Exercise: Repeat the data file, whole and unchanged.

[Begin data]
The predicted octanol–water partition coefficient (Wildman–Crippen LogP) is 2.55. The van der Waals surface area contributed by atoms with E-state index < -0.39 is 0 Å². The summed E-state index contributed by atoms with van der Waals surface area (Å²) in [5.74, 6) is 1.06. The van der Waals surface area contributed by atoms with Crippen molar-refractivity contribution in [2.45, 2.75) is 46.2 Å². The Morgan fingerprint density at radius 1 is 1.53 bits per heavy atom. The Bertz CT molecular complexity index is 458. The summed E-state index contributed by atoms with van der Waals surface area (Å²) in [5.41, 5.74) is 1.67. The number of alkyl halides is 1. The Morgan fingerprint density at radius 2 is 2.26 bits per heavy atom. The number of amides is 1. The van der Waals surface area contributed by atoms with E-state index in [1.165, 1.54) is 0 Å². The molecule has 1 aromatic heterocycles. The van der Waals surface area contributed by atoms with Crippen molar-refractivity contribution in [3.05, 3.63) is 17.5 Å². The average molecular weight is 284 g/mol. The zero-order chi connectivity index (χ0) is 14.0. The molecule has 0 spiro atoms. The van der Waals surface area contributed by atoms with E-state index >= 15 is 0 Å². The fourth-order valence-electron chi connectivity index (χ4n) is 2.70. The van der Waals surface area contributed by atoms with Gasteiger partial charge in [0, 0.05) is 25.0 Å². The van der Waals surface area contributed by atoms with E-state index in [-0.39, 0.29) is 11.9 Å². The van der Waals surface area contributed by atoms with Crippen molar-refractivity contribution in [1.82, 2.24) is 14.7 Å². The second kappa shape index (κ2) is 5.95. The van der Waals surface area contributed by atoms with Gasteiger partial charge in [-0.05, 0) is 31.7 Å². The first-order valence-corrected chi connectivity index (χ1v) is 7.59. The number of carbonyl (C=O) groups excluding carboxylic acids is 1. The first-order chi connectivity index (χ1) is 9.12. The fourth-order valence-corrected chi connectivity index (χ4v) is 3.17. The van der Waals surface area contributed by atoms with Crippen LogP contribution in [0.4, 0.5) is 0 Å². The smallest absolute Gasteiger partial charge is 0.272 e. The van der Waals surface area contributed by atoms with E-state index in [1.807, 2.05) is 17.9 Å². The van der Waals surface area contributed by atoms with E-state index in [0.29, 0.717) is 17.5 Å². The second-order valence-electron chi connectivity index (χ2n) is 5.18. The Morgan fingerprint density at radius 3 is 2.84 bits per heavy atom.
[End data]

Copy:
The predicted octanol–water partition coefficient (Wildman–Crippen LogP) is 2.55. The van der Waals surface area contributed by atoms with E-state index < -0.39 is 0 Å². The summed E-state index contributed by atoms with van der Waals surface area (Å²) in [5.74, 6) is 1.06. The van der Waals surface area contributed by atoms with Crippen molar-refractivity contribution in [2.45, 2.75) is 46.2 Å². The Morgan fingerprint density at radius 1 is 1.53 bits per heavy atom. The Bertz CT molecular complexity index is 458. The summed E-state index contributed by atoms with van der Waals surface area (Å²) in [5.41, 5.74) is 1.67. The number of alkyl halides is 1. The Morgan fingerprint density at radius 2 is 2.26 bits per heavy atom. The number of amides is 1. The van der Waals surface area contributed by atoms with E-state index in [1.165, 1.54) is 0 Å². The molecule has 1 aromatic heterocycles. The van der Waals surface area contributed by atoms with Crippen molar-refractivity contribution in [3.05, 3.63) is 17.5 Å². The average molecular weight is 284 g/mol. The zero-order chi connectivity index (χ0) is 14.0. The molecule has 0 spiro atoms. The van der Waals surface area contributed by atoms with E-state index >= 15 is 0 Å². The fourth-order valence-electron chi connectivity index (χ4n) is 2.70. The van der Waals surface area contributed by atoms with Gasteiger partial charge in [0, 0.05) is 25.0 Å². The van der Waals surface area contributed by atoms with E-state index in [-0.39, 0.29) is 11.9 Å². The van der Waals surface area contributed by atoms with Crippen molar-refractivity contribution in [1.82, 2.24) is 14.7 Å². The second kappa shape index (κ2) is 5.95. The van der Waals surface area contributed by atoms with Gasteiger partial charge in [-0.05, 0) is 31.7 Å². The first-order valence-corrected chi connectivity index (χ1v) is 7.59. The number of carbonyl (C=O) groups excluding carboxylic acids is 1. The first-order chi connectivity index (χ1) is 9.12. The fourth-order valence-corrected chi connectivity index (χ4v) is 3.17. The van der Waals surface area contributed by atoms with Crippen LogP contribution in [0.4, 0.5) is 0 Å². The smallest absolute Gasteiger partial charge is 0.272 e. The van der Waals surface area contributed by atoms with E-state index in [1.807, 2.05) is 17.9 Å². The van der Waals surface area contributed by atoms with E-state index in [0.29, 0.717) is 17.5 Å². The second-order valence-electron chi connectivity index (χ2n) is 5.18. The Morgan fingerprint density at radius 3 is 2.84 bits per heavy atom.